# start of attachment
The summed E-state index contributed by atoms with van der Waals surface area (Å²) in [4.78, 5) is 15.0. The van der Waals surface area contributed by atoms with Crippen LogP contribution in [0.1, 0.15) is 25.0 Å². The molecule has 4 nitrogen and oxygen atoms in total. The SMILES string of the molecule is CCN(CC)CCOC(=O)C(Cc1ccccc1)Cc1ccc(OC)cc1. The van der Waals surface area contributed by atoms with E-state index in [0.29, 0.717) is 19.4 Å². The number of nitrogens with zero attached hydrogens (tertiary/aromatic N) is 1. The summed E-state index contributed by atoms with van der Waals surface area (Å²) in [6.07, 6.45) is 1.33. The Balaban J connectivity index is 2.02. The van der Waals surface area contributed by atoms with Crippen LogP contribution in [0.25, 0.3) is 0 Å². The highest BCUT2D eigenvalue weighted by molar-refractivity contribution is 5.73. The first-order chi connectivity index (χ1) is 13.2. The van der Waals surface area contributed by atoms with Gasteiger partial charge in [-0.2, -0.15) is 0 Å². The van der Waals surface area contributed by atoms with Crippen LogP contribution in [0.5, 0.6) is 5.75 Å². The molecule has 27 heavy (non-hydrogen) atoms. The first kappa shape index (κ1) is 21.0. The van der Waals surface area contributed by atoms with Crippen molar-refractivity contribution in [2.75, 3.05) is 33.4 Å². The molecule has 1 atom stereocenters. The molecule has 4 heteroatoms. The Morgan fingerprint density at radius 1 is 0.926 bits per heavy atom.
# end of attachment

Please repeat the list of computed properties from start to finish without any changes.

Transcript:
The summed E-state index contributed by atoms with van der Waals surface area (Å²) in [4.78, 5) is 15.0. The van der Waals surface area contributed by atoms with Crippen LogP contribution in [0.1, 0.15) is 25.0 Å². The molecule has 4 nitrogen and oxygen atoms in total. The SMILES string of the molecule is CCN(CC)CCOC(=O)C(Cc1ccccc1)Cc1ccc(OC)cc1. The van der Waals surface area contributed by atoms with E-state index in [0.29, 0.717) is 19.4 Å². The number of nitrogens with zero attached hydrogens (tertiary/aromatic N) is 1. The summed E-state index contributed by atoms with van der Waals surface area (Å²) in [6.07, 6.45) is 1.33. The Balaban J connectivity index is 2.02. The van der Waals surface area contributed by atoms with Crippen LogP contribution in [0.25, 0.3) is 0 Å². The highest BCUT2D eigenvalue weighted by molar-refractivity contribution is 5.73. The first-order chi connectivity index (χ1) is 13.2. The van der Waals surface area contributed by atoms with Gasteiger partial charge in [-0.2, -0.15) is 0 Å². The van der Waals surface area contributed by atoms with Crippen LogP contribution in [0.5, 0.6) is 5.75 Å². The molecule has 27 heavy (non-hydrogen) atoms. The first kappa shape index (κ1) is 21.0. The van der Waals surface area contributed by atoms with Crippen molar-refractivity contribution in [2.75, 3.05) is 33.4 Å². The molecule has 1 atom stereocenters. The molecule has 4 heteroatoms. The Morgan fingerprint density at radius 1 is 0.926 bits per heavy atom.